on October 20, 2010
Many of us have a terrible tendency to pigeonhole filmmakers into the genres we think they're best suited for. When I first saw the trailer for "Hereafter," I, like much of the moviegoing public, was unpleasantly surprised at the thought of Clint Eastwood having directed a supernatural drama. Given his recent triumphs with films like "Mystic River," "Million Dollar Baby," "Changeling," "Gran Torino," and "Invictus," it just didn't seem like something he would have or should have done. As usual, I was reacting impulsively; "Hereafter" is an incredibly strong film, in large part because Eastwood resisted the temptation to treat it as a thriller. It certainly has mysterious elements, but for the most part, it's a poignant, thought-provoking story of how different people react to traumatic circumstances.
The common thread of the story is death - or, more accurately, what awaits us after we die. Although glimpses of a spiritual void are revealed, neither Eastwood nor writer Peter Morgan makes any grand claims as to what it is or how it works. In other words, the film assumes the reality of life after death, but it doesn't linger on details such as heaven, hell, purgatory, or anything else resembling eternal punishment or eternal reward. There isn't even a discussion about the existence of God. This isn't a criticism. We've seen far too many movies in which deathly states are both explicitly examined and regarded with either extreme sentimentality or extreme terror; "Hereafter" wisely avoids these clichés, in effect keeping the true nature of death a mystery.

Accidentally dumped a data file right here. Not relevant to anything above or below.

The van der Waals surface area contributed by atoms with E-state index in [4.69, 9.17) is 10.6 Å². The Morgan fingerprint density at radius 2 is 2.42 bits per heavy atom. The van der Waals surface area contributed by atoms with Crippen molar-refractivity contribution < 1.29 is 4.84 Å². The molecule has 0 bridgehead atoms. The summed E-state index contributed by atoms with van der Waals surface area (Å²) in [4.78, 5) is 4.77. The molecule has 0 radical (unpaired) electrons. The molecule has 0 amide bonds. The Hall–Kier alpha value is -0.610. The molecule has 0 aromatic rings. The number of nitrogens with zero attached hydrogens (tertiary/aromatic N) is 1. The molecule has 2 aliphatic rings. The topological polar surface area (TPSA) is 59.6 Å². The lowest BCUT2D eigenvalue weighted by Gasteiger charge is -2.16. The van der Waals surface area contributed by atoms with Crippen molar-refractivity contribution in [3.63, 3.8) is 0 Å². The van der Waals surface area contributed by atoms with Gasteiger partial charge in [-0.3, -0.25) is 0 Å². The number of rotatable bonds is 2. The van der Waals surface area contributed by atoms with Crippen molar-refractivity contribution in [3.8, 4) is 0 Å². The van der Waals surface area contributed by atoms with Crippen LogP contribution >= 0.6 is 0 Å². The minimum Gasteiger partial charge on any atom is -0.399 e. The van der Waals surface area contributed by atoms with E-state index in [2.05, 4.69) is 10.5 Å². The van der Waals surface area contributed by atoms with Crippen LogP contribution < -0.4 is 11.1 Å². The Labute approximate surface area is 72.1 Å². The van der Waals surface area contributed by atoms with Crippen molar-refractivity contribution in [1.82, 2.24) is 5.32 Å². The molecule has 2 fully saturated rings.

The film is initially structured as three separate storylines, all of which theatrically but cleverly converge during the final act. In the first storyline, we follow Marie Lelay (Cécile de France), a French television journalist for a left-wing political program. While on vacation, a tsunami tears through the resort and sweeps her away, causing a near death experience. (While never directly stated, I'm forced to assume that Eastwood was depicting the 2004 Indian Ocean Tsunami that destroyed coastal cities in Indonesia, India, Thailand, and Sri Lanka.) Miraculously, she's revived. However, upon returning to France, she finds the experience has had more of an effect than she ever thought possible. She can no longer concentrate on her work, damaging her celebrity status. She's consumed with thoughts of life after death, a possibility that neither her atheist lover (Thierry Neuvic) nor her secular coworkers are willing to consider.